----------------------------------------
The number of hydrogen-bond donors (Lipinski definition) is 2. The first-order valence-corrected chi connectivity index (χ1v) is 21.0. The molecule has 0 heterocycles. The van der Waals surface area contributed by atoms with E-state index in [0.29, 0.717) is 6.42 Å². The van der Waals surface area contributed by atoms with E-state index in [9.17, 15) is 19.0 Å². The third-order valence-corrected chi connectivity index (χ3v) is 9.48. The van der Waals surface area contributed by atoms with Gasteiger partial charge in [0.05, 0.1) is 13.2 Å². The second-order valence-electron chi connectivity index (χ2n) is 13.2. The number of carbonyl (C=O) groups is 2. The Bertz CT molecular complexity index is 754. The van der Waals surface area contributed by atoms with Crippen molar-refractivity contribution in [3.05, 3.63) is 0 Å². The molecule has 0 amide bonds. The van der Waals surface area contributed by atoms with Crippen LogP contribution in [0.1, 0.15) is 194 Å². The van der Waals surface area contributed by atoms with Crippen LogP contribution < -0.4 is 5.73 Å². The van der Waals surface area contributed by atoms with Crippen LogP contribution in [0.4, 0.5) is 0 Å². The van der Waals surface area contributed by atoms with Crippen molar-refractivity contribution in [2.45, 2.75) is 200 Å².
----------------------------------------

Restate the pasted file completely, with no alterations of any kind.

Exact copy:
The number of hydrogen-bond donors (Lipinski definition) is 2. The first-order valence-corrected chi connectivity index (χ1v) is 21.0. The molecule has 0 heterocycles. The van der Waals surface area contributed by atoms with E-state index in [0.29, 0.717) is 6.42 Å². The van der Waals surface area contributed by atoms with E-state index in [9.17, 15) is 19.0 Å². The third-order valence-corrected chi connectivity index (χ3v) is 9.48. The van der Waals surface area contributed by atoms with Gasteiger partial charge in [0.05, 0.1) is 13.2 Å². The second-order valence-electron chi connectivity index (χ2n) is 13.2. The number of carbonyl (C=O) groups is 2. The Bertz CT molecular complexity index is 754. The van der Waals surface area contributed by atoms with Crippen molar-refractivity contribution in [3.05, 3.63) is 0 Å². The molecule has 0 amide bonds. The van der Waals surface area contributed by atoms with Crippen LogP contribution in [0.1, 0.15) is 194 Å². The van der Waals surface area contributed by atoms with Crippen LogP contribution < -0.4 is 5.73 Å². The van der Waals surface area contributed by atoms with Crippen LogP contribution in [0.4, 0.5) is 0 Å². The van der Waals surface area contributed by atoms with Crippen molar-refractivity contribution in [2.45, 2.75) is 200 Å².